Meanwhile, the shuttle that brought Hulk to Sakaar is being turned into a monument. As part of its self-destruct sequence, the antimatter warp core engine detonates in a massive explosion. The whole city is destroyed, and Caiera dies. Enraged and blaming the Illuminati who built the shuttle for the damage, Hulk and his warbound leave Sakaar and head for Earth.
The series has been collected into a number of individual volumes:
- Incredible Hulk: Prelude to Planet Hulk (collects Incredible Hulk vol. 2 #88-91 and Hulk Handbook 2004, softcover, Marvel Comics, March 2006, ISBN 0-7851-1953-1)
- Hulk: Planet Hulk (collects Incredible Hulk vol. 2 #92-105, Giant-Size Hulk vol. 2 #1, and "Mastermind Excello" from Amazing Fantasy #15, 416 pages, Marvel Comics, hardcover, June 2007, ISBN 0-7851-2245-1, softcover, April 2008, ISBN 0-7851-2012-2)
- Planet Hulk Omnibus (384 pages, Panini Comics, August 2007, ISBN 1-905239-66-1)
A special issue of What If? featured three alternate versions of Planet Hulk:
- In "What If Caiera survived the explosion instead of Hulk", Caiera leads the warbound to Earth to avenge her husband. She murders the Illuminati and enslaves Earth.
- In "What If Hulk landed where the Illuminati intended", the Hulk survives against creatures and eventually learns to live in peace on the planet. His actions cause the planet's evolution to take a turn and centuries later, intelligent beings live there, considering stories of the Hulk only legend. One young boy, however, sees the Hulk, now smaller and more "native" to the world and utterly happy.
- In "What If Bruce Banner Landed on Sakaar Instead of the Hulk", Hulk's shuttle lands on Sakaar and regresses to Bruce Banner thinking that this was a peaceful planet. Bruce Banner is quickly killed.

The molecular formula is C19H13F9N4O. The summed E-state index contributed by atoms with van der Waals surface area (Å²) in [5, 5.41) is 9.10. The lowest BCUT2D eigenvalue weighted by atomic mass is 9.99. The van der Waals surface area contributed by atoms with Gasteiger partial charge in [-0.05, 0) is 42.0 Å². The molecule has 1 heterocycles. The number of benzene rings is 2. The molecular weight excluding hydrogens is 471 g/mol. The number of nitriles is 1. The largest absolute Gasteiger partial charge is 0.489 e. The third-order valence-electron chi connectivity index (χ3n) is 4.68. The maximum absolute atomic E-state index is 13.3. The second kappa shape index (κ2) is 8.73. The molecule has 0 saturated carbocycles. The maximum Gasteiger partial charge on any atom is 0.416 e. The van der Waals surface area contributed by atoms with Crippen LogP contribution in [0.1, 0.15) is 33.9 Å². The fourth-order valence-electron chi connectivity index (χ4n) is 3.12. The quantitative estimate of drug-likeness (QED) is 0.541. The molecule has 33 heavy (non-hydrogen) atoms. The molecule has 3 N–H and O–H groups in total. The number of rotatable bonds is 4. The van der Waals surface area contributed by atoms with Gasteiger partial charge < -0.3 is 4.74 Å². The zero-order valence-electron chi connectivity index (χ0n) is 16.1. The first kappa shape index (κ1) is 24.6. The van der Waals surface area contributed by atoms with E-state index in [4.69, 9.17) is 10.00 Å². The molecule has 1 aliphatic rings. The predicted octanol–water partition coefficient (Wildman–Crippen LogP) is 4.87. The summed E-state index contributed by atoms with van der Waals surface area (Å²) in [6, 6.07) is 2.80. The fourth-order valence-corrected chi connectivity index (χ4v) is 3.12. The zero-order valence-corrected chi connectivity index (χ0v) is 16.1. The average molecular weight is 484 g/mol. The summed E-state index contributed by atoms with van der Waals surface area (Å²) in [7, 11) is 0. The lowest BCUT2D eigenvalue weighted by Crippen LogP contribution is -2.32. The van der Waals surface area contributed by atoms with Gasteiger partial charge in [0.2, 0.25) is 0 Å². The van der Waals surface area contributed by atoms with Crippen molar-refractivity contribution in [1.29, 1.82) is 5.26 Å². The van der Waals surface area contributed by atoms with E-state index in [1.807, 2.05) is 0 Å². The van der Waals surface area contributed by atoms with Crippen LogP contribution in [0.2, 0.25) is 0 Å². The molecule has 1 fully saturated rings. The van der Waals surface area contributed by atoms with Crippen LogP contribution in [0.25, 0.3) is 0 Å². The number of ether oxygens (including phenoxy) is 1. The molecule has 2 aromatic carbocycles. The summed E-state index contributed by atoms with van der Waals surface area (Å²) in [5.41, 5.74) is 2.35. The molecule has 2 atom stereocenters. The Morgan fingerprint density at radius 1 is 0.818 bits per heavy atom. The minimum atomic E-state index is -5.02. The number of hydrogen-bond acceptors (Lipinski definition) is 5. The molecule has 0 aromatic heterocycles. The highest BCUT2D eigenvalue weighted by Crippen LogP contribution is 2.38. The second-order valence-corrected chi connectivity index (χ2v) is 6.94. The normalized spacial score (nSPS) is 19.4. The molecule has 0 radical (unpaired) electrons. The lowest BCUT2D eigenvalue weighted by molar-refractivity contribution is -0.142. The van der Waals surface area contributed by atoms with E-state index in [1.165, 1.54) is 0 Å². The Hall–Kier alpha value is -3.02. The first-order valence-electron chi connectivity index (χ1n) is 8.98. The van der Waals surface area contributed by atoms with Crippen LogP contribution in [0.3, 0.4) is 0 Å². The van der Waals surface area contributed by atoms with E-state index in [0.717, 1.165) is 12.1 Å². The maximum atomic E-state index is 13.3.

In other media
- In the series Marvel's Hulk and the Agents of S.M.A.S.H., Hulk, She-Hulk, A-Bomb, Red Hulk and Skaar are transported to Sakar. The Leader fills in the role of the Red King. Miek, Elloe Kaifi, Hiroim and Korg are shown to be slaves under Leader's control thanks to the control discs. Along with the citizens of Sakar. The Hulks lead the slaves in a rebellion.
- The Lionsgate adaptation of Planet Hulk is based on this storyline, and was released in February 2010. The film has Beta Ray Bill instead of the Silver Surfer (due to licensing and the fact that Silver Surfer appeared in The Super Hero Squad Show) and No-Name of the Brood doesn't appear due to time constraints. Hulk does not conquer the planet, nor display a desire for revenge on the heroes from Earth that sent him there, though in the film the planet is not destroyed as in the comics. In the adaptation, the Red King is killed by his Death Head guards after being infected by the Spikes. Miek does not go through a metamorphosis.
- The Sakaaran appear in Marvel Studios' Guardians of the Galaxy in place of the Badoon, as the Badoon film rights belong to 20th Century Fox.
- Hulk's experience on Sakaar is mentioned in Marvel: Ultimate Alliance 2.
- Richards, Dave (September 15, 2006). "Green World: Pak talks "Incredible Hulk"". Comic Book Resources. Retrieved January 25, 2010.
- New Avengers: Illuminati one-shot
- Incredible Hulk #88-91 (Dec 2005-Mar 2006)
- Incredible Hulk (vol. 3) #92
- Incredible Hulk (vol. 3) #93
- Incredible Hulk (vol. 3) #94
- Incredible Hulk (vol. 3) #95
- Incredible Hulk #104
- Incredible Hulk #105
- World War Hulk #1-5
- Son of Hulk #1-18
- "Watch the Planet Hulk DVD Trailer". Marvel. 31 July 2009. Retrieved 2014-11-30.
- Perry, Spencer (July 8, 2014). "Guardians of the Galaxy: From the Set of the Marvel Studios Adaptation". Superhero Hype!. Archived from the original on July 9, 2014. Retrieved July 9, 2014.
- Planet Hulk at Marvel.com
- Planet Hulk at the Comic Book DB
- Goldstein, Hilary (January 3, 2006). "Welcome to Planet Hulk". IGN. Retrieved January 25, 2010.
- Lucas Siegel & Michael Doran (January 14, 2010). "An Evening of PLANET HULK: NYC (with Joe Quesada) - LIVE!". Newsarama. Retrieved January 25, 2010.